[April 16]--Get Up, Slug Boy!

Prov. 6:6-9; 24:30-34; 20:4

Boy, the book of Proverbs covers a lot of different subjects, huh? Money, family, emotions, the tongue, sexual purity, and a lot more. But for the next couple of days we’re going to tackle a real sore spot for me, because it’s one of my greatest weaknesses. If you’ve read the passages already then you know I’m talking about laziness. I get today’s title from what I have to tell myself in the mornings, because I hate having to get out of bed before I have to.

I don’t know if it’s come through during the last six weeks, but I love the book of Proverbs. I mentioned it before, and I meant it: If I had to pick one favorite book out of the O. T., this would be it. But Solomon really hammers it on laziness, and that’s something I’ve struggled with as far back as I can remember. It’s only through the intervention of Christ himself working in me that I’m not worse than I am.

So what’s a “sluggard,” anyway? It’s a person who’s naturally lazy, who wants to get by with the least amount of work, and who loves sleep. If no one forces him to, he’ll never advance in the world. I find it interesting that the author takes the creature at the top of the food chain (us) and points us to one of the creatures near the bottom (ants). As the first passage points out, they’re always working. But what else do we see about this little guy? 1) He doesn’t have to have someone constantly looking over him in order to get him to work. Some bosses, if asked if X works at his company, might have to respond “That depends on whether or not I'm here.” But not the ant’s boss! An ant puts out the same output whether he’s watched or not. 2) He’s a fortune teller. That’s right, he actually sees in the future. He can look ahead and say “If I don’t work now, I don’t eat later.” Amazing trick, huh?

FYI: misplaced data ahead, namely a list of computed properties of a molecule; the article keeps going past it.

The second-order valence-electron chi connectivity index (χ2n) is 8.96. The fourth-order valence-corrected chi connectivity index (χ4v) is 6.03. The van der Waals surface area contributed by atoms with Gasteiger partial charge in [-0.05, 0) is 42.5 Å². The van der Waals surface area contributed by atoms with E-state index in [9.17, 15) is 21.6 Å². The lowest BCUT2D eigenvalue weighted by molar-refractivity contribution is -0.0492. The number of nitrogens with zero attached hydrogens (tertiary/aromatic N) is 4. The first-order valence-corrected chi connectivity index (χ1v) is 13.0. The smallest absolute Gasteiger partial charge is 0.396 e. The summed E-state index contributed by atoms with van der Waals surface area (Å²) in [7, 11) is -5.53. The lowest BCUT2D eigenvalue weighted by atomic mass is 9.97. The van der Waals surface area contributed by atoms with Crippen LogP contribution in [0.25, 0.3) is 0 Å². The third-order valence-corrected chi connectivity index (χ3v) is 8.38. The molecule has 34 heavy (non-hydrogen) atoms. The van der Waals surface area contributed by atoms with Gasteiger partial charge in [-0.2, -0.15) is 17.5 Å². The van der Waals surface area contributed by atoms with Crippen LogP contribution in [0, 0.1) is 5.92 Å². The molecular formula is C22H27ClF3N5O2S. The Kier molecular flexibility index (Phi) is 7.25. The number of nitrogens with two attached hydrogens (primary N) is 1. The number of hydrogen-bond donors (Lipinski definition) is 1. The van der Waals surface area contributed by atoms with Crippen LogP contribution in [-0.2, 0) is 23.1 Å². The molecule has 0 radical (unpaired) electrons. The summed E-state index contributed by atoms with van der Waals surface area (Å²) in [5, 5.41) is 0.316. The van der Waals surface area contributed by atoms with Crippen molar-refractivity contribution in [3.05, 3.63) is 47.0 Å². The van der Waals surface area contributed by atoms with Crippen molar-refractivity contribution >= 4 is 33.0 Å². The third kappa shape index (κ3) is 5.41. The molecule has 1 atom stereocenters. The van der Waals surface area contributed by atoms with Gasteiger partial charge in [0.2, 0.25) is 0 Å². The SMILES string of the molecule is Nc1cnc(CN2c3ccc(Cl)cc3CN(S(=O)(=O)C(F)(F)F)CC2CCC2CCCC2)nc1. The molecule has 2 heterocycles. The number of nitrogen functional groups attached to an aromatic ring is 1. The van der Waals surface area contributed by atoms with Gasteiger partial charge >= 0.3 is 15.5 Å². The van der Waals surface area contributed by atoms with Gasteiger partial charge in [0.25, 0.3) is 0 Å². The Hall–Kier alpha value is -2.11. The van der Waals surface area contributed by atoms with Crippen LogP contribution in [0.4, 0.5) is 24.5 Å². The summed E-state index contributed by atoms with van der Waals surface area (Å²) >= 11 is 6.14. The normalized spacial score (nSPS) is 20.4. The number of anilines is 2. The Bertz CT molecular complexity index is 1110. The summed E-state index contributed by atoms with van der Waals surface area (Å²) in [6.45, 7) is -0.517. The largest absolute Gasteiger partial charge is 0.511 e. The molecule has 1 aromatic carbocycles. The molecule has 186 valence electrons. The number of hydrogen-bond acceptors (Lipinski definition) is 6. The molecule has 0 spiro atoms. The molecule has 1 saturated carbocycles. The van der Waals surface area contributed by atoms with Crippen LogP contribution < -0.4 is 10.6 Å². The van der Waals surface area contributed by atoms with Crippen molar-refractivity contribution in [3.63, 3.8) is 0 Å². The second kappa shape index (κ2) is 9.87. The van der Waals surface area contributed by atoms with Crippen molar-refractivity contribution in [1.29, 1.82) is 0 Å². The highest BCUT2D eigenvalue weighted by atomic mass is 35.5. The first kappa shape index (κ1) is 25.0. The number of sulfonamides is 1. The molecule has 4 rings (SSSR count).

Boy, that Texas weather is something, right? It'll rain and and rain and rain for days on end, and then suddenly we have warm weather for months. It’s pretty useful sometimes, however. It was a handy excuse not to mow my lawn, and then the next thing I knew, my yard was a jungle. My dogs had to skip through my back yard in order to do their business. But according to Proverbs, laziness’s consequences are like that: They sneak up on you, and you might face something worse than a bad-looking yard. Look at the image presented in 24:34—“poverty” is waiting ahead. Just like a mugger, it doesn’t announce its intentions in advance. But then “suddenly” (but not really) you’ve been “robbed” by massive credit card debt, unpaid bills, and not-so-polite phone calls.

And the really frustrating thing is, I know how this ends, so I can’t claim it’s really a surprise for me. The ant knows the future, so I have no excuse. It’s actually a little funny: I neglect to “plow in season,” and then “look” for a harvest. Well, genius, the harvest doesn’t come by way of Santa Claus or the Tooth Fairy or the Easter Bunny, so why were you surprised? What exactly did you think was going to happen?

If you’re reading this, and you’re actually a workaholic, then we’ll talk later. And I have to remind myself--as well as anyone else out there who’s stung by these words--that there’s grace. Even for sluggards. But just like with A. A., it starts with admitting you have a problem. Hello, my name is Keith. . .

Father, this is a real problem for me. Please forgive and restore and change. By your grace, I can change, cant’ I?

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